WELL HOWDY, VALID CITIZEN. You can buy condoms by the dozens. Here, here's a pack of special condom for "His Pleasure." Oooh, these come in different colours and flavours. Here, try these. They have ribs on them. And this one glows in the dark!! LOL OMG DICK LIGHTSABER!!

  • Government:

    But seriously, you're a man. You can do what ever you want.

  • Woman:

    But-

  • Government:

    Shut up, you sinning, freeloading hussy.

Here’s the thing: If you’re using the holiday season to go out of your way to be an asshole to someone, believer or non-believer, you’re doing it wrong, and I wish you would stop. That’s not a war, it’s a slap fight and it’s embarrassing. As a non-believer, when someone says “Merry Christmas” to me, I say “Merry Christmas” back, because generally speaking I understand that what “Merry Christmas” means in this context is “I am offering you good will in a way I know how,” and I appreciate that sentiment. Left to my own devices, I use “Happy holidays” because I know a lot of people who aren’t Christians (or at least Christmas-centered) and that seems the best way to express my own good will; the vast majority of people get what I’m doing and appreciate that sentiment too.

I think most people get the idea that regardless of religion or lack thereof, we’ve designated this time of year as the one where we make an effort to be decent to each other. Accept it. Welcome it. Live it, in the best way you know how. Be tolerant and gracious when others share this sentiment in a way different than you would. Look for what they’re saying means, not just the words they use to say it. It would be a fine way to have everyone enjoy the season.

John Scalzi on The War on Christmas(tm)

This is the thing: When you hit 28 or 30, everything begins to divide. You can see very clearly two kinds of people. On one side, people who have used their 20s to learn and grow, to find … themselves and their dreams, people who know what works and what doesn’t, who have pushed through to become real live adults. Then there’s the other kind, who are hanging onto college, or high school even, with all their might. They’ve stayed in jobs they hate, because they’re too scared to get another one. They’ve stayed with men or women who are good but not great, because they don’t want to be lonely. … they mean to develop intimate friendships, they mean to stop drinking like life is one big frat party. But they don’t do those things, so they live in an extended adolescence, no closer to adulthood than when they graduated.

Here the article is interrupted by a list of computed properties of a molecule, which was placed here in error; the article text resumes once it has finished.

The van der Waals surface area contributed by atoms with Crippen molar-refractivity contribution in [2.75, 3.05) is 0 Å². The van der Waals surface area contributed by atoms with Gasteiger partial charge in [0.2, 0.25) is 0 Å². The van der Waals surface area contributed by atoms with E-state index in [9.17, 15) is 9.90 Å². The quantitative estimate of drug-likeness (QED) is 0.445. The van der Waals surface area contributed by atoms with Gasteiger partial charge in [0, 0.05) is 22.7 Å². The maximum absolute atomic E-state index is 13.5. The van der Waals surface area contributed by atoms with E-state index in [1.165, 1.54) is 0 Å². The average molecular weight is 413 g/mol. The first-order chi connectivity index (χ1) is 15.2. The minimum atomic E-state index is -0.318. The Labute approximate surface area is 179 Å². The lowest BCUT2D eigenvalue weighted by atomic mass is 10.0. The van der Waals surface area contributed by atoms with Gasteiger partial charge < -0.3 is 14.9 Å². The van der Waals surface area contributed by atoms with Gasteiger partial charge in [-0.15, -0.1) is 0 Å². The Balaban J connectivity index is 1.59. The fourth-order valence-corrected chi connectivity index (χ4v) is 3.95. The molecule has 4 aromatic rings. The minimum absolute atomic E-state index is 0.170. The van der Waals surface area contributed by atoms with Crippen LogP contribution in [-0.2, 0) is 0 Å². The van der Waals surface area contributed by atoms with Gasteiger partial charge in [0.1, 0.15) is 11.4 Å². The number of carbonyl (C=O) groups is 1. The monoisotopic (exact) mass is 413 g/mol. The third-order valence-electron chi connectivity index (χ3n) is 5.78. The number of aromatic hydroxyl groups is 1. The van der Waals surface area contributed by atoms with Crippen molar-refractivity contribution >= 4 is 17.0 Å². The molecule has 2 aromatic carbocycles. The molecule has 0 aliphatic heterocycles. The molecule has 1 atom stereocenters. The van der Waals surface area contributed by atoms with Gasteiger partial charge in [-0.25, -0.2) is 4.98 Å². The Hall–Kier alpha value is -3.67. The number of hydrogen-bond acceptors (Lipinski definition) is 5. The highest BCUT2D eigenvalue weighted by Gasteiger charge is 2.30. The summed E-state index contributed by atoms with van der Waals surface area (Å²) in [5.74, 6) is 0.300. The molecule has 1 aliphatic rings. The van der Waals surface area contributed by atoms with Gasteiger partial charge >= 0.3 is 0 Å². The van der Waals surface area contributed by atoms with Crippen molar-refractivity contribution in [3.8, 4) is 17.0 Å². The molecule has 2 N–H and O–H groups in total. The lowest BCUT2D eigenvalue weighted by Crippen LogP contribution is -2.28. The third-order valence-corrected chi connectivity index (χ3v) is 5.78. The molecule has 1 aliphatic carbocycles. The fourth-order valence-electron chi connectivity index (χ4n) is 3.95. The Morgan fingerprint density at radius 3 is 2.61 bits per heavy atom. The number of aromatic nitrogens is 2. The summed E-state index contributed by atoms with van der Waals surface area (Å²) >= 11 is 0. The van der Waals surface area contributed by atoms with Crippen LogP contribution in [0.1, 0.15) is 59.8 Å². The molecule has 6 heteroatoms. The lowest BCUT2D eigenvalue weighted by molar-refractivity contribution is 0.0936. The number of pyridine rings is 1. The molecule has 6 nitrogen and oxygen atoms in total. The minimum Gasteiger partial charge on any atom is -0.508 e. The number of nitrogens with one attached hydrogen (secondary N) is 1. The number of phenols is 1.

Don’t be like that. Don’t get stuck. Move, travel, take a class, take a risk. There is a season for wildness and a season for settledness, and this is neither. This season is about becoming. Don’t lose yourself at happy hour, but don’t lose yourself on the corporate ladder either. Stop every once in a while and go out to coffee or climb in bed with your journal.

Ask yourself some good questions like: “Am I proud of the life I’m living? What have I tried this month? … Do the people I’m spending time with give me life, or make me feel small? Is there any brokenness in my life that’s keeping me from moving forward?”

Now is your time. Walk closely with people you love, and with people who believe … life is a grand adventure. Don’t get stuck in the past, and don’t try to fast-forward yourself into a future you haven’t yet earned. Give today all the love and intensity and courage you can, and keep traveling honestly along life’s path.

Relevant magazine

(via Diana : megburns : haygirlhay : luciwithani)

(Source: meredithbklyn)